Tomorrow is Mother’s Day in New Zealand. Thanks for being a great Mum, Mum!
Here’s a thematically appropriate story what I wrote two years ago.
IT IS A WORK OF FICTION. I AM NOT CALLING MY OWN MOTHER AN ANTIQUE.
My Mother, the Antique (written 2013)
In the depths of my unemployment, I took my mother to the Antiques Roadshow.
I want to be upfront about this from the start: I didn’t take her so she could look around. I took her so I could sell her.
“I’m not really sure I count as an antique,” my mother said.
“Don’t be so modest,” I said. “You’re eighty-five. And your hip clicks non-stop.”
“It’s hardly Ming Dynasty,” she objected.
“True,” I admitted, before a thought cheered me up. “Hey, you’re older than that lamp we sold last year, and that paid for us to fix the car.”
“Well the car’s broken again now.”
“That’s why we need the money,” I said. “Otherwise we’ll be walking to the supermarket.”
“I don’t know,” my mother said. “It’ll take me ages to find something to wear.”
She wasn’t kidding. It took her all morning.
The Antiques Roadshow was incredibly dusty, as if they had brought in truckloads of dust especially for the occasion. I had the odd sensation of two hundred people simultaneously craving brooms.
I immediately disliked the man sent to appraise my elderly mother. A good antiques expert should at least have the decency to look like an antique himself. Gerald had the name of an old man, but he was altogether too young and too spotless. I kept peering into corners to see if there was a more distinguished individual lurking out of sight and keeping an eye on this cocky trainee.
“So,” Gerald said, much too brightly, “what can I do for you today?”
My mother stared blankly at him. “Don’t ask me,” she said eventually.
Gerald turned to me in surprise. “Okay, what can I do for you?”
“Um,” I began.
“Do you have something for me to appraise?” he prompted.
“Oh, yes,” I remembered. “I brought my mother.”
“Yes, I can see that,” Gerald agreed. “Does she have something for me to appraise?”
“No,” I said. “I do.”
Gerald blinked, faltered. “Okay,” he said again. “What do you have for me to appraise?”
I stared at the gormless fool. “I brought my mother,” I said again, slowly and clearly.
Gerald looked from me to my mother and back again. “Oh,” he said.
“Hello,” said my mother helpfully.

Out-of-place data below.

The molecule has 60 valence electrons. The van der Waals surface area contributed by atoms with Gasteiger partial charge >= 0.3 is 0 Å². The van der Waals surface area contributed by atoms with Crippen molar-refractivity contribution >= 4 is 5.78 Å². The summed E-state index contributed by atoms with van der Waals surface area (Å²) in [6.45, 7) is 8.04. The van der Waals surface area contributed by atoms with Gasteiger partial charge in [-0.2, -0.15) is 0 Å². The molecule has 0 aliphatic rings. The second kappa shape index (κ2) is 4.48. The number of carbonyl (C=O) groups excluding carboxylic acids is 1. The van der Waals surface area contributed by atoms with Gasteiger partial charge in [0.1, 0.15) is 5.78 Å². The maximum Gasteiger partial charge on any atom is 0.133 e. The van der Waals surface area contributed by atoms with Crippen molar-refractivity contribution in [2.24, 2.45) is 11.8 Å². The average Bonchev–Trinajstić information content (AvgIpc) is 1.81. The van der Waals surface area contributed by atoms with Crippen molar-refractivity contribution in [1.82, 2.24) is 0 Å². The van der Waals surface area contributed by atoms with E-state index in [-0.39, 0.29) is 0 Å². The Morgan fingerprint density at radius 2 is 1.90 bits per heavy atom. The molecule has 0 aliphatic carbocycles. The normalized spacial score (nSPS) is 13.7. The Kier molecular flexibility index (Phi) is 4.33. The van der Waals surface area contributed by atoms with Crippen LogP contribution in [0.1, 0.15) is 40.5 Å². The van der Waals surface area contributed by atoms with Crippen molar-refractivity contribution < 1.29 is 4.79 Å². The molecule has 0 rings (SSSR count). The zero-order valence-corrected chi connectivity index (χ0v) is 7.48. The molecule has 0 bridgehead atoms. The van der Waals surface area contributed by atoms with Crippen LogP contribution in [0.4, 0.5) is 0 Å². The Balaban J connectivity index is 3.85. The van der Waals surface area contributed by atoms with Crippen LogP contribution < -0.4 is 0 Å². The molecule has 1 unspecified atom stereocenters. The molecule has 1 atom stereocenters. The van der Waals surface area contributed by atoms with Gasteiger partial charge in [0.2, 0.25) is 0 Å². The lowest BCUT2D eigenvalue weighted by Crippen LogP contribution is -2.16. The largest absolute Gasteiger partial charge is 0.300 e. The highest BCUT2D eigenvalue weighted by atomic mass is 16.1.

“Oh right,” said Gerald.
“So, um, how much do you think she’s worth?” I asked.
Gerald opened his mouth a few times. “Well, let’s see. I suppose… Well, how did you acquire her?”
“She was always in my house when I was young,” I said. “As long as I can remember.”
“But you don’t know where she came from?”
“She came with my father,” I replied. “That’s all I know.”
“As if,” my mother interjected. “I had a life before your father, I’ll have you know.”
“Well let’s hear it then,” I said.
“Yes, do tell,” Gerald agreed.
“Isn’t that your job?” my mother asked.
“That’s true,” I said.
Gerald swallowed. “Well, let’s see. I would say she looks – you look – she looks – ”
“You can talk to me directly,” my mother said.
Gerald looked at me for confirmation. I shrugged.
He continued. “I would say you were born in the early 30s.”
“Late 30s,” I corrected.
“Late 20s,” my mother corrected.
“North England, rural mining community,” Gerald continued. “Daughter of… I’d say a miner and a teacher.”
“What sort of teacher?” I asked.
Gerald studied my mother closely. “Primary?”
“Nursery,” she said. “Sometimes Primary.”
Gerald laid a hand on my mother’s arm. “You liked birds as a child, although you never had a pet. You liked drinking cough medicine and sometimes sneaked it out of the medicine cupboard. You were scared of horses and worms. You wore mostly brown. You loved learning but you didn’t go to school. Your mother taught you at home.”
“He’s good,” my mother said.
“He’s okay,” I said.
Gerald forged on. “Then your mother died. But not before she instilled in you the importance of education. When you had your own child, you gave up everything to ensure they could go to a good school. You moved to London even though you hated it. You gave up a promising career in advertising to look after and educate your son.”
My mother stared. “Did I?”
Gerald nodded. “You did. You could have been an accounts executive.”
She looked frail suddenly. “I’d forgotten that,” she said quietly. “He’s good.”
“He’s okay,” I said.
“One-of-a-kind, certainly,” Gerald appraised. “Good condition, fascinating heritage. Decent resale value.”
“How much?” my mother asked.
“Oh shut up Gerald,” I said abruptly. “You don’t know anything.”
Gerald looked at me, a hurt expression on his youthful face.
“That’s not very nice,” my mother said. “We should find out how much I’m worth.”
“I know how much you’re worth, mum,” I exclaimed loudly. “Gerald doesn’t have a clue. We’re going home.”
I supported her as she shakily rose to her feet. We turned away in search of the exit.
Behind us, Gerald moved swiftly on to a teapot.
My mother and I, we walked to the supermarket.